Jay Leno’s Empty Garage, by Sam Naismith

Listen, cancel as many older comedians for revolting against PC culture as you want, but for God’s sake, don’t take their cars. That’s the fate that befalls Jay Leno (Sam Naismith) in this extremely, extremely goofy sketch. “Did you hear about this? Did you see this?” sobs Leno as he points to the empty space where his beloved Pontiac Aztek once rested. You almost feel bad for the guy.

Man in a Perpetual State of Being About to Say Something Problematic, by Brian Rodriguez-McGovern

It seems that Brian Rodriquez-McGovern may have been subjected to one skin-crawlingly problematic conversation too many, but he at least survived to include every possible preface to devil’s advocacy under the sun in this Twitter video that takes a turn for the Lynchian as it goes along.

Maude, by Anna Margaret Hollyman

Yes, Anna Margaret Hollyman’s Maude did the festival circuit in 2019 after a 2018 Sundance bow, but it was only uploaded for public consumption a couple of months ago, and we just caught it. About Hollyman as a nanny named Teeny, who assumes the lifestyle of her boss for one blissed-out afternoon, this short has what is perhaps the most stomach-churning finale of any video covered, and that’s a good thing!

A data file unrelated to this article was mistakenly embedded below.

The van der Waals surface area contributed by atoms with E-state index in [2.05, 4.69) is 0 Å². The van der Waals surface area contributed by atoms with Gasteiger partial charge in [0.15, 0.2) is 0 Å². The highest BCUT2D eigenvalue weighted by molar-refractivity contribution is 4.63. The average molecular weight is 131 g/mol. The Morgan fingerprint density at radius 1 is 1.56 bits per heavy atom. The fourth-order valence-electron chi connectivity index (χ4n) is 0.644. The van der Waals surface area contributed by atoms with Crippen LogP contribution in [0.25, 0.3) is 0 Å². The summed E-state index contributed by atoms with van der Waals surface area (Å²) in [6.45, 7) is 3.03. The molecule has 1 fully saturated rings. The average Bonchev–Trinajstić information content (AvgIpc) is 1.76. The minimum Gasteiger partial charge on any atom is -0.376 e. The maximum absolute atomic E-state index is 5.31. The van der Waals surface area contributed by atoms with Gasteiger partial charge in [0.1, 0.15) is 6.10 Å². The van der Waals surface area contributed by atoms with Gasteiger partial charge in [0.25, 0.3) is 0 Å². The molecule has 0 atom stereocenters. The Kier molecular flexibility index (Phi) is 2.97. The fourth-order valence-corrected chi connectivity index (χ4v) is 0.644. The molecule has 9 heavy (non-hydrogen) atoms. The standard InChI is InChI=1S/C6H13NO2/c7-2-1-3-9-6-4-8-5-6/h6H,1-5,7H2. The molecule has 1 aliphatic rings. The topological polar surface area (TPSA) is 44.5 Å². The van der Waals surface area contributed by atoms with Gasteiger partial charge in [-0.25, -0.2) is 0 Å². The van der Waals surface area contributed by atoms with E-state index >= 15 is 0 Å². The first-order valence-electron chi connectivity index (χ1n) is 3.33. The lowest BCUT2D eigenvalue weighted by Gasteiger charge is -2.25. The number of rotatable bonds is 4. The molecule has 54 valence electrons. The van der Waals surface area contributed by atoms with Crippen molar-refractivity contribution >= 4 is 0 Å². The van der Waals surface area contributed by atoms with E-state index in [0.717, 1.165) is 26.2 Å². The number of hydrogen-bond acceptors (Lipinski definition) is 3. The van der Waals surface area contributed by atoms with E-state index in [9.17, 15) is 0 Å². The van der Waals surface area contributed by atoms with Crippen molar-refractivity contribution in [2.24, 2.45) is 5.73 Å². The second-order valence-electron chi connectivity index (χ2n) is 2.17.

The Song in Every Musical That No One Likes, Sarah Smallwood Parsons

Sarah Smallwood Parsons first graced this column in another Upright Citizens Brigade stage video about a woman who mistakenly lets her boob fall out in the middle of a speech. Here she performs in UCB’s Characters Welcome Show, playing the old guy in every Broadway musical who sings the slow, boring song no one wants to hear. (Spoiler alert: It’s pretty much just “I Dreamed a Dream” from Les Mis, sung by a “dude,” but it’s still real good.)

Use Cups, by Joe Pelling, Brendan O’Hare and Cory Snearowski

So fucking weird. Criminally under-viewed. From Adult Swim’s new short-form effort, Adult Swim Smalls, comes an animated PSA about why you may die if you don’t respect and use cups on a daily basis. Will this scare you? Yes. Will you enjoy it? Yes.

The Woman Who Was Slapped by the Pope, by Alise Morales

It was a big month for popes. Five of them, I think. Two fictional versions of actual popes, one fictional Young Pope, one fictional New Pope, and then there was, of course, the real-life Pope Francis, who smacked the hand of a devout woman, played here by Our Cartoon President’s Alise Morales, hilariously recounting the incident in the context of an … unusual trip to Italy for the holidays.

Like what you saw? Want to be on this monthly roundup? Show us your stuff! 

Luke Kelly-Clyne is president at Big Breakfast and a watcher of many web videos. Send him yours at @LKellyClyne.

Graham Techler performs at the Upright Citizens Brigade Theatre and contributes writing to the New Yorker. Send him your videos at @gr8h8m_t3chl3r.